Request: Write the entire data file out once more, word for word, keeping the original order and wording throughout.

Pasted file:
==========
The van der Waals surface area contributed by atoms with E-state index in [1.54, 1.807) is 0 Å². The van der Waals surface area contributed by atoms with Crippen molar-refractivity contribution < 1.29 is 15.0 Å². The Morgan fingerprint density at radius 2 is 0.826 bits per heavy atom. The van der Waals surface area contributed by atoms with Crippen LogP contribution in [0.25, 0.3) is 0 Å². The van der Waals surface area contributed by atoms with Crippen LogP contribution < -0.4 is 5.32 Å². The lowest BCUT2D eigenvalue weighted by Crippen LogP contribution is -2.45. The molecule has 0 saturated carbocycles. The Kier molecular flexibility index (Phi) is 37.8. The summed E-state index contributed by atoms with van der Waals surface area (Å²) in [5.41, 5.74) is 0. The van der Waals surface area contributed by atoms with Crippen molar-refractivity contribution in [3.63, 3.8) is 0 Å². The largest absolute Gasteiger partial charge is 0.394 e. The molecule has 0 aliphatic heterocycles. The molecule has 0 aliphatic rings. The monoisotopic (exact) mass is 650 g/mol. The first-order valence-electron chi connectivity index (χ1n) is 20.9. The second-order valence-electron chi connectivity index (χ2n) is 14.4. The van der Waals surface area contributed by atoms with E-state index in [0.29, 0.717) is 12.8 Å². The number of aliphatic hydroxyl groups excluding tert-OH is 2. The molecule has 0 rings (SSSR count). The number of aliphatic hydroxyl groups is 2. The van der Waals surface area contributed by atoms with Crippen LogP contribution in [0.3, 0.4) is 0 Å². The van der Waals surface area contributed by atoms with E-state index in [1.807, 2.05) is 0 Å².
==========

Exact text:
The van der Waals surface area contributed by atoms with E-state index in [1.54, 1.807) is 0 Å². The van der Waals surface area contributed by atoms with Crippen molar-refractivity contribution < 1.29 is 15.0 Å². The Morgan fingerprint density at radius 2 is 0.826 bits per heavy atom. The van der Waals surface area contributed by atoms with Crippen LogP contribution in [0.25, 0.3) is 0 Å². The van der Waals surface area contributed by atoms with Crippen LogP contribution < -0.4 is 5.32 Å². The lowest BCUT2D eigenvalue weighted by Crippen LogP contribution is -2.45. The molecule has 0 saturated carbocycles. The Kier molecular flexibility index (Phi) is 37.8. The summed E-state index contributed by atoms with van der Waals surface area (Å²) in [5.41, 5.74) is 0. The van der Waals surface area contributed by atoms with Crippen molar-refractivity contribution in [3.63, 3.8) is 0 Å². The largest absolute Gasteiger partial charge is 0.394 e. The molecule has 0 aliphatic heterocycles. The molecule has 0 aliphatic rings. The monoisotopic (exact) mass is 650 g/mol. The first-order valence-electron chi connectivity index (χ1n) is 20.9. The second-order valence-electron chi connectivity index (χ2n) is 14.4. The van der Waals surface area contributed by atoms with E-state index in [0.29, 0.717) is 12.8 Å². The number of aliphatic hydroxyl groups excluding tert-OH is 2. The molecule has 0 rings (SSSR count). The number of aliphatic hydroxyl groups is 2. The van der Waals surface area contributed by atoms with Crippen LogP contribution in [0.3, 0.4) is 0 Å². The van der Waals surface area contributed by atoms with E-state index in [1.807, 2.05) is 0 Å².